Community theater in Pittsburgh cancels musical over focus on gay family
A community theater in Pittsburgh's Greenfield neighborhood has canceled its production of the musical "Big Fish" after the director and several cast members quit over how to include a gay family in the background of a song.
The Palisade Playhouse had been working on "Big Fish" for a run starting June 15, but announced on Facebook a month before opening that it was halting the production.
"The decision to cancel 'Big Fish' comes on the heels of a dispute between the director and co-founding producers over how to proactively insert representation of an LGBT+ family despite the fact that the script did not include any reference to the LGBT+ community," read the May 15 announcement.
Based on a Daniel Wallace novel and also adapted into a 2003 movie featuring Ewan McGregor and Albert Finney, the musical follows Will Bloom's efforts to untangle truth from fiction in his largely absent father's fantastical re-tellings of his life.
According to the post, the producers had agreed to let the director, Nik Nemec, include a family with two fathers walking across the stage in the background during a number where Will Bloom sings about the emotions of becoming a father for the first time. But when Nemec changed the blocking of the scene so that Will focused more on the gay couple, the producers balked over whether it "created a question about whether the director's addition would convey a message about gay marriage that would be seen as inclusive to some but exclusive to others."
As a result, Nemec and several cast members walked out of the production on May 8, and negative reviews of the theater and its producers' approach started flooding their Facebook page that day.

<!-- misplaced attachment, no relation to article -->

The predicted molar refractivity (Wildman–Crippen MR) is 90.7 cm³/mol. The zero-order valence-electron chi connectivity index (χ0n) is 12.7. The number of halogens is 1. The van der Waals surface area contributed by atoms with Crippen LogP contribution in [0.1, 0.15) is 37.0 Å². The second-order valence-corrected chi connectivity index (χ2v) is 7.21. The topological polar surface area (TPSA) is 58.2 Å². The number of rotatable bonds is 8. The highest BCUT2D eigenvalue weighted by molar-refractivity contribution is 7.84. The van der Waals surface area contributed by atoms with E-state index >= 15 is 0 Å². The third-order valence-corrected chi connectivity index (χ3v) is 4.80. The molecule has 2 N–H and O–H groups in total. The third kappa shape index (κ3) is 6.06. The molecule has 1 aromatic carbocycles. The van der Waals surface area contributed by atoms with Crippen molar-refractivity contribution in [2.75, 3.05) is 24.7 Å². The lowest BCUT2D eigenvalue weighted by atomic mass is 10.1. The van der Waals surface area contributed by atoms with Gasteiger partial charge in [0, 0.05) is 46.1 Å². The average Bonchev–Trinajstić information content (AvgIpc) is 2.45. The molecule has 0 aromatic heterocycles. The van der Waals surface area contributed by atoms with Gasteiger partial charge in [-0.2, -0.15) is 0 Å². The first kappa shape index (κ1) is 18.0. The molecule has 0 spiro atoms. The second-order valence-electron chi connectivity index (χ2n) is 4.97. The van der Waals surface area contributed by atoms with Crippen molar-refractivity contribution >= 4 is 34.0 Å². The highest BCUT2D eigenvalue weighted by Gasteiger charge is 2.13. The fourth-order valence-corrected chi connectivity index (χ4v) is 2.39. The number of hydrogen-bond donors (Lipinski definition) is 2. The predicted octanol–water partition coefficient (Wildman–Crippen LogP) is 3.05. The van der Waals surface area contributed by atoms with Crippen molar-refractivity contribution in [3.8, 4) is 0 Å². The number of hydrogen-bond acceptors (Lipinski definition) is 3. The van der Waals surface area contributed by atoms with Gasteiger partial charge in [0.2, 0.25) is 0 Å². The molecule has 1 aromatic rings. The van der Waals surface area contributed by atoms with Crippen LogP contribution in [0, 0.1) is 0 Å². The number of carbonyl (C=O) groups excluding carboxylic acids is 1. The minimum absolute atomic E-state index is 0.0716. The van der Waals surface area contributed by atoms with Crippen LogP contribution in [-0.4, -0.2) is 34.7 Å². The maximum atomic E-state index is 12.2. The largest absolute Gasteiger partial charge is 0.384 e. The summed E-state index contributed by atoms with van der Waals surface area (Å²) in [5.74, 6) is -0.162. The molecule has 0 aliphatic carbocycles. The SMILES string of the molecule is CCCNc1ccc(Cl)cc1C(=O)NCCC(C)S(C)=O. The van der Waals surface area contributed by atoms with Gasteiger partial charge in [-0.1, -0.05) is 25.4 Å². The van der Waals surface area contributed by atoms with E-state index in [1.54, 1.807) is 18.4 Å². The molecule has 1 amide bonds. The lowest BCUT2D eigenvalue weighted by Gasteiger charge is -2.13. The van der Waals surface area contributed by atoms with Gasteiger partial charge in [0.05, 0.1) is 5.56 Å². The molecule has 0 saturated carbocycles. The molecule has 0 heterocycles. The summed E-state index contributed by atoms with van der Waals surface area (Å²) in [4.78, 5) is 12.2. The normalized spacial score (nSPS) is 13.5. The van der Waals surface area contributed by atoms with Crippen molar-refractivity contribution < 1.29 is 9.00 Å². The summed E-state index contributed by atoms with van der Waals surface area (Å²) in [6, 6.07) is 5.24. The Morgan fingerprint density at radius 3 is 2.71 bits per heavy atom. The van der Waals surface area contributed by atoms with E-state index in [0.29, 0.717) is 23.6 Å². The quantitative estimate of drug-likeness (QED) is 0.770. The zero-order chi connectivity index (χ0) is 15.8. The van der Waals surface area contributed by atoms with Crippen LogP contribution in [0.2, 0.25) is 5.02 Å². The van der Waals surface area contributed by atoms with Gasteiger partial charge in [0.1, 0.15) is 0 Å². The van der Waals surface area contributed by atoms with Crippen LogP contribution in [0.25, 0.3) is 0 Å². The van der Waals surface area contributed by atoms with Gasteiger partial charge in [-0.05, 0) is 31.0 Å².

"It soon became clear that working in harmony to produce the show on time and within budget would no longer be possible," read the Facebook post.
The Playhouse was founded by Matt and Michelle Belliston in a former Presbyterian church. Their bios on the theater's webpage note that Michelle was "frustrated that so many shows are inappropriate for children" and wanted Palisade to be a place for "shows that the whole family can enjoy together."
Michelle Belliston confirmed in an email that Nemec had quit the production over "artist discrepancies" but declined to comment further on the conflict, noting that the Bellistons were planning to release an "op-ed" Friday.
"Palisade Playhouse's founders grieve with those who feel hurt by this decision, but also grieve because of the intolerance and the spite with which they were treated as well," they wrote on Facebook. "Palisade Playhouse remains true to its founding ideals, and for that reason, Palisade maintains the need as an organization to maintain a level of neutrality on this issue and many other issues, so that all people may feel welcome."
Nemec did not immediately respond to a request for comment.
Matthew Santoni is a Tribune-Review staff writer. Reach him at 724 836 6660, firstname.lastname@example.org or on Twitter @msantoni.